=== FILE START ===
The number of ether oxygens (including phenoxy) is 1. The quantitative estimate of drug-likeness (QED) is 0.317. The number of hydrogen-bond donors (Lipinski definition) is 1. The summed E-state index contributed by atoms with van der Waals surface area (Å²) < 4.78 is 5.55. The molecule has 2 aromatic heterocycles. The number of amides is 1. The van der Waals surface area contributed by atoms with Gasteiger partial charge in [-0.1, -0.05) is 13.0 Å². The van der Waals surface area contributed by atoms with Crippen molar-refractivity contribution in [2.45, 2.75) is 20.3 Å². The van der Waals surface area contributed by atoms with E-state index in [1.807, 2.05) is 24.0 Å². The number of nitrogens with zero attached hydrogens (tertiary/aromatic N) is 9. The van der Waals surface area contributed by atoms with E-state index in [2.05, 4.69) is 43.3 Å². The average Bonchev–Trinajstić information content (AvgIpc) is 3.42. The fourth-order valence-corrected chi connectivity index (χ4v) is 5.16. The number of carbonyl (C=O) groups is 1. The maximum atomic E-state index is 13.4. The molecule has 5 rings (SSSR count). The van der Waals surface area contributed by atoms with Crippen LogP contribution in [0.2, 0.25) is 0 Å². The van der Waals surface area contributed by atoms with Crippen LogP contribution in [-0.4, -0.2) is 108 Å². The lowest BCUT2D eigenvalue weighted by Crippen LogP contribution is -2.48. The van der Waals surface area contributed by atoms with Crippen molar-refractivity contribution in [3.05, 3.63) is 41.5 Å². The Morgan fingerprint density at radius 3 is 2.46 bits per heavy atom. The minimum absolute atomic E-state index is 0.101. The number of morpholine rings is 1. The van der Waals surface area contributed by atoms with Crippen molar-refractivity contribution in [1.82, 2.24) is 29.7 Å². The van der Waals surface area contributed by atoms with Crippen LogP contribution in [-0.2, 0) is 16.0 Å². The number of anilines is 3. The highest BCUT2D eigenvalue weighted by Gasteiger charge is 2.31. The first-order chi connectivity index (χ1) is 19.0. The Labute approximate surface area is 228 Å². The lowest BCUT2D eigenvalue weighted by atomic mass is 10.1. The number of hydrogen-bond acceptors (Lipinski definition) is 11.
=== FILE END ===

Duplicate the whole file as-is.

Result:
The number of ether oxygens (including phenoxy) is 1. The quantitative estimate of drug-likeness (QED) is 0.317. The number of hydrogen-bond donors (Lipinski definition) is 1. The summed E-state index contributed by atoms with van der Waals surface area (Å²) < 4.78 is 5.55. The molecule has 2 aromatic heterocycles. The number of amides is 1. The van der Waals surface area contributed by atoms with Gasteiger partial charge in [-0.1, -0.05) is 13.0 Å². The van der Waals surface area contributed by atoms with Crippen molar-refractivity contribution in [2.45, 2.75) is 20.3 Å². The van der Waals surface area contributed by atoms with E-state index in [1.807, 2.05) is 24.0 Å². The number of nitrogens with zero attached hydrogens (tertiary/aromatic N) is 9. The van der Waals surface area contributed by atoms with E-state index in [2.05, 4.69) is 43.3 Å². The average Bonchev–Trinajstić information content (AvgIpc) is 3.42. The fourth-order valence-corrected chi connectivity index (χ4v) is 5.16. The number of carbonyl (C=O) groups is 1. The maximum atomic E-state index is 13.4. The molecule has 5 rings (SSSR count). The van der Waals surface area contributed by atoms with Crippen LogP contribution in [0.2, 0.25) is 0 Å². The van der Waals surface area contributed by atoms with Crippen LogP contribution in [-0.4, -0.2) is 108 Å². The lowest BCUT2D eigenvalue weighted by Crippen LogP contribution is -2.48. The van der Waals surface area contributed by atoms with Crippen molar-refractivity contribution in [3.05, 3.63) is 41.5 Å². The Morgan fingerprint density at radius 3 is 2.46 bits per heavy atom. The minimum absolute atomic E-state index is 0.101. The number of morpholine rings is 1. The van der Waals surface area contributed by atoms with Crippen molar-refractivity contribution in [1.82, 2.24) is 29.7 Å². The van der Waals surface area contributed by atoms with Crippen LogP contribution in [-0.2, 0) is 16.0 Å². The number of anilines is 3. The highest BCUT2D eigenvalue weighted by Gasteiger charge is 2.31. The first-order chi connectivity index (χ1) is 19.0. The Labute approximate surface area is 228 Å². The lowest BCUT2D eigenvalue weighted by atomic mass is 10.1. The number of hydrogen-bond acceptors (Lipinski definition) is 11.